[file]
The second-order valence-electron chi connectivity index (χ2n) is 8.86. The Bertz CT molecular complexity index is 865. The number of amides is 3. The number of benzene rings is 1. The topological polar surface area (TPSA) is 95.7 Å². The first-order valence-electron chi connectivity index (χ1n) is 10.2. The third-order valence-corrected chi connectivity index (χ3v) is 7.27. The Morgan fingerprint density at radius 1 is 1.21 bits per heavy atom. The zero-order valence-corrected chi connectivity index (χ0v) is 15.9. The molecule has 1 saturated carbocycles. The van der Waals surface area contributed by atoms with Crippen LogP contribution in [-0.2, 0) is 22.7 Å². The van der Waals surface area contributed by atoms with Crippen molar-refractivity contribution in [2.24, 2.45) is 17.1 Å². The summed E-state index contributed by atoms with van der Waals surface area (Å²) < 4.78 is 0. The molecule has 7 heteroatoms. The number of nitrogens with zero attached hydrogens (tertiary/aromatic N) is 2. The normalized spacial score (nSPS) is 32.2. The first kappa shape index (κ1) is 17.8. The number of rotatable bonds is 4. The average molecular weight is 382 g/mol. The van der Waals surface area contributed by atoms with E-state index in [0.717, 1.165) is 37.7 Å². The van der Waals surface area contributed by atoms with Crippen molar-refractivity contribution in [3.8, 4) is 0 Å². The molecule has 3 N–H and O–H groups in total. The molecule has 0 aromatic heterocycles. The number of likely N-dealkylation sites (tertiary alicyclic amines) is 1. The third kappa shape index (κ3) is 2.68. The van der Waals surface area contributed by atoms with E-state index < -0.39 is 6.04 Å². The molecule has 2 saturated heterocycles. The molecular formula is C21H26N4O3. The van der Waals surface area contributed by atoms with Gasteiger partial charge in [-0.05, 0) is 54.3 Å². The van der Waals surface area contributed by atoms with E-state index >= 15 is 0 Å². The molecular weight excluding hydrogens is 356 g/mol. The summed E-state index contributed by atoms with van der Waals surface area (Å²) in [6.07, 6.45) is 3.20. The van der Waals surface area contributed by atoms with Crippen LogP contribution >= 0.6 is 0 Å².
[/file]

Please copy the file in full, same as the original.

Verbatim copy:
The second-order valence-electron chi connectivity index (χ2n) is 8.86. The Bertz CT molecular complexity index is 865. The number of amides is 3. The number of benzene rings is 1. The topological polar surface area (TPSA) is 95.7 Å². The first-order valence-electron chi connectivity index (χ1n) is 10.2. The third-order valence-corrected chi connectivity index (χ3v) is 7.27. The Morgan fingerprint density at radius 1 is 1.21 bits per heavy atom. The zero-order valence-corrected chi connectivity index (χ0v) is 15.9. The molecule has 1 saturated carbocycles. The van der Waals surface area contributed by atoms with Crippen LogP contribution in [-0.2, 0) is 22.7 Å². The van der Waals surface area contributed by atoms with Crippen molar-refractivity contribution in [2.24, 2.45) is 17.1 Å². The summed E-state index contributed by atoms with van der Waals surface area (Å²) < 4.78 is 0. The molecule has 7 heteroatoms. The number of nitrogens with zero attached hydrogens (tertiary/aromatic N) is 2. The normalized spacial score (nSPS) is 32.2. The first kappa shape index (κ1) is 17.8. The number of rotatable bonds is 4. The average molecular weight is 382 g/mol. The van der Waals surface area contributed by atoms with E-state index in [0.717, 1.165) is 37.7 Å². The van der Waals surface area contributed by atoms with Crippen molar-refractivity contribution in [3.8, 4) is 0 Å². The molecule has 3 N–H and O–H groups in total. The molecule has 0 aromatic heterocycles. The number of likely N-dealkylation sites (tertiary alicyclic amines) is 1. The third kappa shape index (κ3) is 2.68. The van der Waals surface area contributed by atoms with E-state index < -0.39 is 6.04 Å². The molecule has 2 saturated heterocycles. The molecular formula is C21H26N4O3. The van der Waals surface area contributed by atoms with Gasteiger partial charge in [-0.05, 0) is 54.3 Å². The van der Waals surface area contributed by atoms with E-state index >= 15 is 0 Å². The molecular weight excluding hydrogens is 356 g/mol. The summed E-state index contributed by atoms with van der Waals surface area (Å²) in [6.07, 6.45) is 3.20. The van der Waals surface area contributed by atoms with Crippen LogP contribution >= 0.6 is 0 Å².